Most of all though, this book is about alcoholism. As one reviewer correctly notes, London had a strong liking for intoxication. However, one would be wrong to think of this book as pro-drinking, London is fairly fanatical in his dislike of alcohol and what it eventually did to him and other young men of his age. However, the brilliance of these 'alcoholic memoirs' is that he successfully illuminates the thought processes of most intelligent persons that have drinking problems. You will come away from this book understanding why many people, even an almost super-human person like Jack London, can fall prey to this vice. An absorbing read, and the book has a much more reader friendly and 'modern' style than many of London's fiction.
Let me note that "John Barleycorn" is one of Jack London's best books, and the closest thing to an autobiography he ever wrote. Chapters XXXVI and XXXVII, where he describes the "White Logic," contain some the finest, most lyrical, most poetic writing he ever did.
He describes the minuses of alcohol, AND he describes the plusses of alcohol. He describes BOTH the minuses AND plusses vividly, with all the skill of a great writer. He is a man who LOVES alcohol. He is a man who knows he has been damaged by alcohol. He describes both.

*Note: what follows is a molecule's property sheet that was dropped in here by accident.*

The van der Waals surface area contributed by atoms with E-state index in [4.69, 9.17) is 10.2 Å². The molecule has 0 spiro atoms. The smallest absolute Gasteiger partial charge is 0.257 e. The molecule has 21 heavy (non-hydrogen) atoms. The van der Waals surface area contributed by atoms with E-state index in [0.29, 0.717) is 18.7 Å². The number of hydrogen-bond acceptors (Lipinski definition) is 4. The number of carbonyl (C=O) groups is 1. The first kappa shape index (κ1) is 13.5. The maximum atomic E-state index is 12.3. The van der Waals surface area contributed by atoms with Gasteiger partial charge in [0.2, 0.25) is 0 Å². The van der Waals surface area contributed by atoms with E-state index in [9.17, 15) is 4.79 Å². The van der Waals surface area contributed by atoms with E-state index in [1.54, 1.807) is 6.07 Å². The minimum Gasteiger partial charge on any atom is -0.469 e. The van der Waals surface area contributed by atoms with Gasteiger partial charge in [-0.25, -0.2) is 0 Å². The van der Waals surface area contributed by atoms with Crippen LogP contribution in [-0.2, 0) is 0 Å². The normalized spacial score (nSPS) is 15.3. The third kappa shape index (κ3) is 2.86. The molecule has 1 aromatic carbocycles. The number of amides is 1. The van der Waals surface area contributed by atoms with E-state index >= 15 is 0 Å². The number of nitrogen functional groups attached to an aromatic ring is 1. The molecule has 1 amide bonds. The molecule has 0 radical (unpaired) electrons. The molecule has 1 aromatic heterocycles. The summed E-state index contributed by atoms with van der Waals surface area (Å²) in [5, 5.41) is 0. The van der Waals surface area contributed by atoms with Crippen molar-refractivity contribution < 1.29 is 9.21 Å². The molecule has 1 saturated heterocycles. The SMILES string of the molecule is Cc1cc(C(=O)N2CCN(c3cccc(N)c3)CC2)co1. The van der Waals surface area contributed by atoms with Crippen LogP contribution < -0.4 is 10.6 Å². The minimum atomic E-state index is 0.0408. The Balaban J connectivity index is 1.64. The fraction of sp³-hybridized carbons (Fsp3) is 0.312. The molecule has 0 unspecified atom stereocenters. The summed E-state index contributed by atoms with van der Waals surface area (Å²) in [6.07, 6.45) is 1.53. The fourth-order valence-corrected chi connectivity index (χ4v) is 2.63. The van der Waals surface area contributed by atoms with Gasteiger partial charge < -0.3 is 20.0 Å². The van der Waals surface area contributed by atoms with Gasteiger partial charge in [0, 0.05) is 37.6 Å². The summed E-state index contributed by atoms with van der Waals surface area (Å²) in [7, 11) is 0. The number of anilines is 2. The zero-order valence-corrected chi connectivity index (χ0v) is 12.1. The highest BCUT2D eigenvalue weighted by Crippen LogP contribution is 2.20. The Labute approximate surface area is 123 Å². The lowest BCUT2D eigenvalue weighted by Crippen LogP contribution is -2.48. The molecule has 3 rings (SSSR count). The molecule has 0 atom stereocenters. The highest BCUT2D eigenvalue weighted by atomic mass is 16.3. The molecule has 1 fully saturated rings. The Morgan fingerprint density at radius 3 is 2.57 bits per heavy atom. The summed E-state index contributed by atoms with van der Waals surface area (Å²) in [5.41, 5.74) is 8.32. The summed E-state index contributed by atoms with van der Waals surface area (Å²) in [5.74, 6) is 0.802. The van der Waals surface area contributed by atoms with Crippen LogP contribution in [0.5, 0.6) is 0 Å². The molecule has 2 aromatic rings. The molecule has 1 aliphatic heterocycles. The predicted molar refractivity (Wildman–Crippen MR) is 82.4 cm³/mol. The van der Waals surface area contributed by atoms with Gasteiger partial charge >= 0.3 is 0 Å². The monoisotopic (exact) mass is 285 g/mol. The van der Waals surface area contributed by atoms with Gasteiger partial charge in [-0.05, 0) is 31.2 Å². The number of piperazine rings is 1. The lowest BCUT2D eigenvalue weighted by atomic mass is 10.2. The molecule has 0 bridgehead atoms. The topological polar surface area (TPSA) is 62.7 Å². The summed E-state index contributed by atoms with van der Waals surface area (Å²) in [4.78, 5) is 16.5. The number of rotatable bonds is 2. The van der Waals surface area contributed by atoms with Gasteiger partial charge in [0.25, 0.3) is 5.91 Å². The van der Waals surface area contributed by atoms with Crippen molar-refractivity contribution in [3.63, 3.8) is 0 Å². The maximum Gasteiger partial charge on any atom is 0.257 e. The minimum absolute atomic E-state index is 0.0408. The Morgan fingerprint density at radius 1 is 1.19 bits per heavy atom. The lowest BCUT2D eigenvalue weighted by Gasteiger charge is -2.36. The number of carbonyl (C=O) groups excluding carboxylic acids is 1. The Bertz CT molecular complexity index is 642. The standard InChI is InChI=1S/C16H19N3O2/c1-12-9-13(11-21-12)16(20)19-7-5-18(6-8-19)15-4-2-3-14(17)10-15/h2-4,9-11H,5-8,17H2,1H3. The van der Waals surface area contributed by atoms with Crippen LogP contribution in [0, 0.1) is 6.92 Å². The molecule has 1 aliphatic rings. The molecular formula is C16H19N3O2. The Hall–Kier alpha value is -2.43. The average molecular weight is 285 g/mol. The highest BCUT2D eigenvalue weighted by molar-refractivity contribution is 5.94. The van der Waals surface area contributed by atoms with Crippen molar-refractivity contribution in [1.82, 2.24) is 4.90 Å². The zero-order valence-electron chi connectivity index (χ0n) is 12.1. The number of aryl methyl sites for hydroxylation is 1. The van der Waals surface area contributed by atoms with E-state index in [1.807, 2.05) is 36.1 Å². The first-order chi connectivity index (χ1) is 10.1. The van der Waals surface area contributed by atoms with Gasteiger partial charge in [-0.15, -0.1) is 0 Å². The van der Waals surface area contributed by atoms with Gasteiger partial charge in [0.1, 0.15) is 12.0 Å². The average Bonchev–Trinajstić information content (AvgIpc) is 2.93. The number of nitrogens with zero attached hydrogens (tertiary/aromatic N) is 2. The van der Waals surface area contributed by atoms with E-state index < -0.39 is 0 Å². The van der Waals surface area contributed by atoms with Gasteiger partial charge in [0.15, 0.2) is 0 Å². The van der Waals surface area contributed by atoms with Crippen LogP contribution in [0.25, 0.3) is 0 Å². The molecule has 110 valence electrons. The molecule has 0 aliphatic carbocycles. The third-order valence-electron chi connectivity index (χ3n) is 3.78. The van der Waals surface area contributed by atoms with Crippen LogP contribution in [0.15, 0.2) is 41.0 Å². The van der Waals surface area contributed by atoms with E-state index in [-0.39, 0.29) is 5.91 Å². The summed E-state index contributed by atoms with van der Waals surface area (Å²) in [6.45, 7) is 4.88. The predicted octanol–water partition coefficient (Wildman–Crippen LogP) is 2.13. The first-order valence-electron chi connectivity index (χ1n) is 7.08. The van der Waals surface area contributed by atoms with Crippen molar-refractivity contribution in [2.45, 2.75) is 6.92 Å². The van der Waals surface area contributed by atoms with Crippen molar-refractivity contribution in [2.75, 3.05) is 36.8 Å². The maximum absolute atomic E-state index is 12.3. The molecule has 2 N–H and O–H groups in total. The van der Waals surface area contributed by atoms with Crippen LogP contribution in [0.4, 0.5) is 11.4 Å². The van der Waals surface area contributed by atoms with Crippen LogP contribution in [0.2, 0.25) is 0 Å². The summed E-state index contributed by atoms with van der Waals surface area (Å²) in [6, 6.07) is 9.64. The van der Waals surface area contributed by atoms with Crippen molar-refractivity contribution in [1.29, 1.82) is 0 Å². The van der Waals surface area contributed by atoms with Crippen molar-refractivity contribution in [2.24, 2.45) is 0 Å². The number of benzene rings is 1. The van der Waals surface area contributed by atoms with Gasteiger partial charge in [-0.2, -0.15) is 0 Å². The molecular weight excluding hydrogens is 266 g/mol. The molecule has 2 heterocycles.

He praises saloon-keepers:
"Saloon-keepers are notoriously good fellows. On an average they perform vastly greater generosities than do business men. When I simply had to have ten dollars, desperate, with no place to turn, I went to Johnny Heinhold. Several years had passed since I had been in his place or spent a cent across his bar. And when I went to borrow the ten dollars I didn't buy a drink, either. And Johnny Heinhold let me have the ten dollars without security or interest...."
Of course, he balances this by explaining how this is in saloon-keepers own interest, and says "this is not to exalt saloon-keepers."
He praises the physical strength alcohol provides:
"And here again we come to another side of many-sided John Barleycorn. On the face of it, he gives something for nothing. Where no strength remains he finds new strength. The wearied one rises to greater effort. For the time being there is an actual accession of strength.Read more ›